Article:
Is there a difference between natural and synthetic cannabinoids?
In principle exact copies of naturally occurring cannabinoids can be synthesized. Therefore, synthetic cannabinoids are not necessarily different from natural cannabinoids. However, in practice synthetic cannabinoids are produced to be more specific and more powerful than natural cannabinoids, which can have a dramatic effect on their safety profile.
Although exact copies of natural cannabinoids can be synthesized, natural cannabinoids from plants or extracts are flanked by numerous other compounds such as other cannabinoids or terpenes whereas synthetic cannabinoids usually are not.
Although it is not exactly known how this so called ‘entourage effect’ works, it is known that it consistently improves the therapeutic potential of cannabinoids (Gallily et al., 2015; Russo, 2011; Russo and Guy, 2006).
Natural cannabinoids typically bind to more than one receptor and therefore exert more than one effect. While this ‘promiscuity’ of natural cannabinoids may be very useful in normal physiology this can frustrate research attempting to elucidate the exact mechanism behind a disease or a therapy. Therefore, for research purposes, synthetic compounds / cannabinoids that are highly specific for a particular receptor can be very useful. For instance mapping the distribution of CB1 receptors can only be done faithfully when the used probe is highly specific for CB1 and does not cross-react with any other receptor in the body (Ceccarini et al., 2015).
Natural cannabinoids typically are gentle modulators of receptor activity that have a moderate affinity for their receptor that is short-lasting and can be washed away by other compounds / modulators. Synthetic cannabinoids are often designed to have a high affinity for their receptor and have a lasting effect.
THC for example is a partial agonist for CB1. If CB1 were a car engine, THC would put it in first gear. It’s synthetic analogue, Win55212-2 is a full agonist, which would put CB1 in high gear with a brick on the accelerator. SR141716 is a synthetic CB1 antagonist, which would slam on the break and bring the CB1 engine to a full stop. CBD does not seem to bind directly to the activation site of CB1 but to other parts of the receptor, thereby modulating or 'steering' the function of CB1 (see figure below).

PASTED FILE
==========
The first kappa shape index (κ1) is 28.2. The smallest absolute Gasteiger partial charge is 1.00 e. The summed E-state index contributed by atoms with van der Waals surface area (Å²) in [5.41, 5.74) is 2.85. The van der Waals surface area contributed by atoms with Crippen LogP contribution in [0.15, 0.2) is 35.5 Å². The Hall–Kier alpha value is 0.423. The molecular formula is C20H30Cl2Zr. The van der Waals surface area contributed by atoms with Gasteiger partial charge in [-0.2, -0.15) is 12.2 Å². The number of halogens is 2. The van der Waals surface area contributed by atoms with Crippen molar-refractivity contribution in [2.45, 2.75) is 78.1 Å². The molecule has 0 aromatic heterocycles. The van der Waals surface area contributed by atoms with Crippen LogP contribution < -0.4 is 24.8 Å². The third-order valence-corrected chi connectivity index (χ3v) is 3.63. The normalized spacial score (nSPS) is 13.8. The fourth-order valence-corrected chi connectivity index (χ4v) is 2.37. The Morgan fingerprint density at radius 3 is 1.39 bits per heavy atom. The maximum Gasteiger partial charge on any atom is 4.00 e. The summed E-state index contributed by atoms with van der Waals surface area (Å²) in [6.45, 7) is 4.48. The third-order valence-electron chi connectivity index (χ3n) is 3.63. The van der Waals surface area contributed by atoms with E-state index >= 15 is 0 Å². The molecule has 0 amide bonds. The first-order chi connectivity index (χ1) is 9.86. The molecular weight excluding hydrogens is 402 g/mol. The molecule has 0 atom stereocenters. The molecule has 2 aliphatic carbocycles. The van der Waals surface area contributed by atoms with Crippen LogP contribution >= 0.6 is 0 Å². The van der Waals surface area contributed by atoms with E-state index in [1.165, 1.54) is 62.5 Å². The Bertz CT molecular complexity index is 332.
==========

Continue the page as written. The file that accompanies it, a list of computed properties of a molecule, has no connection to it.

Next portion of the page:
Although synthetic cannabinoids can be very useful in basic research to elucidate molecular mechanisms in physiological processes, they can be dangerous if not lethal in clinical use / humans. For instance, rimonabant / SR141716 was introduced as an anti-obesity drug but subsequently pulled of the market for its potential to trigger serious psychiatric side effects or even suicide. With the advent of both recreational and medicinal cannabis the market is increasingly flooded with synthetic cannabinoids. This is at least partially due to the fact that synthetic compounds can be patented and therefore more profitable than natural cannabinoids. As a result serious injuries and even fatalities due to synthetic cannabinoid use are now reported almost on a daily basis (Adedinsewo et al., 2016; van Amsterdam et al., 2015; Babi et al., 2017; Barceló et al., 2017; Buyukbese Sarsu, 2016; Cha et al., 2015; Clark et al., 2015; Degirmenci et al., 2015; Demir et al., 2017; Efe et al., 2017; Ezaki et al., 2016; FuNADA and Takebayashi-Ohsawa, 2017; Karass et al., 2017; Kırgız and Kaldırım, 2017; Kusano et al., 2017; Mansoor et al., 2017; McIlroy et al., 2016; Moeller et al., 2017; Monte et al., 2017; Öcal et al., 2016; Ozturk et al., 2017; Raheemullah and Laurence, 2016; Samra et al., 2017; Shanks and Behonick, 2016; Waugh et al., 2016; Zarifi and Vyas, 2017).
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